“The main idea for the Tribù dell’Arte show is the creation of an accumulation of material goods that will be used for the next summer residency (or residencies). This idea will follow the model already used for the “Oreste at the Venice Biennale” project in 1999. In that occasion all the participants to the almost one hundred events that took place within the Oreste space in the Italian pavilion, could take advantage not only of shared knowledge and information, but also of the logistic support offered by several different sponsors (furniture companies as well as wine producers or coffee makers etc.).
The new Oreste provisions “storage” will be located in one of the spaces within the Galleria Comunale d’Arte Moderna in Rome, and will be the temporary “terminal” where all the materials got from companies, shops, privates etc. will be collected. It can be food, and technical equipments, and different services etc.
In order to have a better understanding of the actual future utilisation of such collected goods, some videos shot in Montescaglioso during Oreste 3, in the summer 2000, will be played from several different monitors.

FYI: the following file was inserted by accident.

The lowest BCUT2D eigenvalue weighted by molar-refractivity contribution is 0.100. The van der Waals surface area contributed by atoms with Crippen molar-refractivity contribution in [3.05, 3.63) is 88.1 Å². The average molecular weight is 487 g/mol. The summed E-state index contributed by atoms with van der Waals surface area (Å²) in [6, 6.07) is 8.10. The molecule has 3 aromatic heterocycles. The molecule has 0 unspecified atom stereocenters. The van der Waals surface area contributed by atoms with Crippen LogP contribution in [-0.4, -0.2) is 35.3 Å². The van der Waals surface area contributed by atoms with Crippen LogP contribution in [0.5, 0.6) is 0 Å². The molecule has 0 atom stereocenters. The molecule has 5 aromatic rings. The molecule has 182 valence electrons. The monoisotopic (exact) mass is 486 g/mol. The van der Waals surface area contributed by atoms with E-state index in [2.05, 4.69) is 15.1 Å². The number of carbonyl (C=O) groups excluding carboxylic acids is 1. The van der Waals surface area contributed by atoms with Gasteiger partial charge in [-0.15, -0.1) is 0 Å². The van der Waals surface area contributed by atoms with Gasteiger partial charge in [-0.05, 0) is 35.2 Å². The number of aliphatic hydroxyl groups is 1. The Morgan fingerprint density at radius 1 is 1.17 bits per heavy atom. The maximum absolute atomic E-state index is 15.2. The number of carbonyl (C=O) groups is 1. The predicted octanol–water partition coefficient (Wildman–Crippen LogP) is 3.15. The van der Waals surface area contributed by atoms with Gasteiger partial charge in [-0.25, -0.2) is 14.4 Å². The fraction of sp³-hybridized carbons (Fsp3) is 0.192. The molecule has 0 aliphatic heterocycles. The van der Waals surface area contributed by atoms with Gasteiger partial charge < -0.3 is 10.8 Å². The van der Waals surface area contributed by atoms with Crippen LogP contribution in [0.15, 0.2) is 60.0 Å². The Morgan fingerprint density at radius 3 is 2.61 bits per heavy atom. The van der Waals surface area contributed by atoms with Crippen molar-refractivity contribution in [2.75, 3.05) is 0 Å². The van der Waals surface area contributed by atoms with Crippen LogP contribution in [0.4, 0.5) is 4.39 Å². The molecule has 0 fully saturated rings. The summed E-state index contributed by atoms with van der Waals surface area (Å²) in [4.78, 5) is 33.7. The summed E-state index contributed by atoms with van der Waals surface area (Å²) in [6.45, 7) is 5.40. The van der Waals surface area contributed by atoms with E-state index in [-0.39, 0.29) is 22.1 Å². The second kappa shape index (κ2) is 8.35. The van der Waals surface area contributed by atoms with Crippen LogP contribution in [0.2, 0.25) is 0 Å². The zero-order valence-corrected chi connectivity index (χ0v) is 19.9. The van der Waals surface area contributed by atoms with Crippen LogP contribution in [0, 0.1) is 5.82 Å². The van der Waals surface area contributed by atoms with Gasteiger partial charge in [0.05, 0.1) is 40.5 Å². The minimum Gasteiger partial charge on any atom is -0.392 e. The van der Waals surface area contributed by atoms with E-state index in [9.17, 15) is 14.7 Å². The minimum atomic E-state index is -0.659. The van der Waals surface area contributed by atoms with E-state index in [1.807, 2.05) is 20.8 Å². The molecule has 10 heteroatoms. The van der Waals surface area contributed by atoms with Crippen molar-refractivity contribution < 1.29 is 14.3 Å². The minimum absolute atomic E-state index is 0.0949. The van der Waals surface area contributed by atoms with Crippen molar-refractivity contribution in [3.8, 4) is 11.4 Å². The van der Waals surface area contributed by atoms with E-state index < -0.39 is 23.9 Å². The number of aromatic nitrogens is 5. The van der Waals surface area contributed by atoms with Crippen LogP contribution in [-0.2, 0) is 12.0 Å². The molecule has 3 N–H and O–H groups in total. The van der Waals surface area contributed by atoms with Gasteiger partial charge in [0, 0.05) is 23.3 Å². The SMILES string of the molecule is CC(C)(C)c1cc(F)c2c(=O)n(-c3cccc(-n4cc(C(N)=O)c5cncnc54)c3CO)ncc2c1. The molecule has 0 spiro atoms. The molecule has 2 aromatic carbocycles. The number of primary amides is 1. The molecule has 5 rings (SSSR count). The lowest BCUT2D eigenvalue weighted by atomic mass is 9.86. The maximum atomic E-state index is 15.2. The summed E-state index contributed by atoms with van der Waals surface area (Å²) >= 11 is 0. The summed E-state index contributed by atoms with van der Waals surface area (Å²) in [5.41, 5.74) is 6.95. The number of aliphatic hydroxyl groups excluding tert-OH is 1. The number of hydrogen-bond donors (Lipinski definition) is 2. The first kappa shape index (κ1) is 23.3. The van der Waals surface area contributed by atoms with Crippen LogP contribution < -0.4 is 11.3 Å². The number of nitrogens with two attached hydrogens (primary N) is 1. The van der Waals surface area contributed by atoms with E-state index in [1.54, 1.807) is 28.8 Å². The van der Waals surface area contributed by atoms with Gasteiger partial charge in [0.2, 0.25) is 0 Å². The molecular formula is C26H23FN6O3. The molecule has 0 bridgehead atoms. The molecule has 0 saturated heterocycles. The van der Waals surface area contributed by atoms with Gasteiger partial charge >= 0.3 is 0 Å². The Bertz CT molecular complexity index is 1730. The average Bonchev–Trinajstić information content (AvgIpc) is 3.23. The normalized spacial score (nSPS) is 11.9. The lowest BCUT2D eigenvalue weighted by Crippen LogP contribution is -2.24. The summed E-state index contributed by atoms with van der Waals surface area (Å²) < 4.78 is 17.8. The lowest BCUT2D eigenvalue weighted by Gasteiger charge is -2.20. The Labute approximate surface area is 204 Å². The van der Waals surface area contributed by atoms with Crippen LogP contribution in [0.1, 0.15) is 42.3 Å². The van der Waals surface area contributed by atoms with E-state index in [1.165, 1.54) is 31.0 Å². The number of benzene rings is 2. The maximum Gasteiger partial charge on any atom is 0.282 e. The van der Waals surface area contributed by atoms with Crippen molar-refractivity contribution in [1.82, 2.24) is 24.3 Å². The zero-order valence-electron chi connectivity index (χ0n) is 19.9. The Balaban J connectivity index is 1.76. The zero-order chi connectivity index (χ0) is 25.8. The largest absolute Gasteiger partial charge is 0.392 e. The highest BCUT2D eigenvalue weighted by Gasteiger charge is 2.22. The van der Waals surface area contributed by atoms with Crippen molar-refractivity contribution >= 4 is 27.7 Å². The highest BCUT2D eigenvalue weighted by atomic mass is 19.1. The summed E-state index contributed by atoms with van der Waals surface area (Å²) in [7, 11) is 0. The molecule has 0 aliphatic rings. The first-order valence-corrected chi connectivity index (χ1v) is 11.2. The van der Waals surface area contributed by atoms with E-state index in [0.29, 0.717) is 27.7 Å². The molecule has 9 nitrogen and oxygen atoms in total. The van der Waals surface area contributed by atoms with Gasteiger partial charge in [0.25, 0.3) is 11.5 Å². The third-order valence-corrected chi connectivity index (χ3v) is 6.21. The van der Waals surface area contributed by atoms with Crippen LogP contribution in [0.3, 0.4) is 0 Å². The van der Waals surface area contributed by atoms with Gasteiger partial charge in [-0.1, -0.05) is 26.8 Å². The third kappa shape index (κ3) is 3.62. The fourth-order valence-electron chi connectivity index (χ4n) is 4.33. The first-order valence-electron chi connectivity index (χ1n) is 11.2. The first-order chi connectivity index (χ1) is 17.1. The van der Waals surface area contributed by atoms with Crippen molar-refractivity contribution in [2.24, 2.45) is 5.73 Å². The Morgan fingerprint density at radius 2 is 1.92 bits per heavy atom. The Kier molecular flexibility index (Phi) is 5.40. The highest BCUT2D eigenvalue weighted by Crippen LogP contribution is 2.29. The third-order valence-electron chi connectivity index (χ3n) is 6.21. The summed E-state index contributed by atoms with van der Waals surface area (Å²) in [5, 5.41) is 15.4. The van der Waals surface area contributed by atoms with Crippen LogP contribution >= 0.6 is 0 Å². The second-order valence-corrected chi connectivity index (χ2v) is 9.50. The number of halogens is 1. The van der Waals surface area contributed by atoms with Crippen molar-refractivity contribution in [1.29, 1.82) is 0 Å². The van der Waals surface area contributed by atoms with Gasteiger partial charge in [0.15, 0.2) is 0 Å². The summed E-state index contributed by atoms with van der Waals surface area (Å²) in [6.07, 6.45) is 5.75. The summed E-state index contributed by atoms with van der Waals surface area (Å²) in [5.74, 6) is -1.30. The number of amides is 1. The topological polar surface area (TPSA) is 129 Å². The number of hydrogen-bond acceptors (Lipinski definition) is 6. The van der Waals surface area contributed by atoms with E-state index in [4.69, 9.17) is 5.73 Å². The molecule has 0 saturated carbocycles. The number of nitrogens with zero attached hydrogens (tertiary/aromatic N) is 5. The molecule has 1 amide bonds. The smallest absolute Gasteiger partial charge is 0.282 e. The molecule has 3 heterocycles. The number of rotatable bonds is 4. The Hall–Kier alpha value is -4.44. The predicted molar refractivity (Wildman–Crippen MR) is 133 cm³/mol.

Oreste is a place, not a person. In this place, that is continuously changing, people meet, eat, sleep, and talk, trying to create the best conditions for exchanging ideas and new projects to work together on. The different Oreste’s projects, since the very beginning, have been fed by the free and passionate contribution of their participants, as well as by the support of small companies and local institutions.
In order to continue to live – though accepting changes and transformations – Oreste needs to be a place where energies and personal contributions are put together; a place where things are added to other things, to fulfil and increase a common good and common purposes.”
Press release, Progretto Oreste, Spring 2001
The Gallery of Modern Art in Rome was conceived as a “civic collection”, a “citizens’ collection” intended for all citizens of Rome. Since 1925, the goal of the gallery was to document Rome’s artistic environment in all its aspects. As a matter of fact, alongside the works by renowned artists, there are works by secondary figures, equally significant for the history of culture in Rome, and works by famous authors, who found themselves occasionally attracted by the international character of the city in modern times.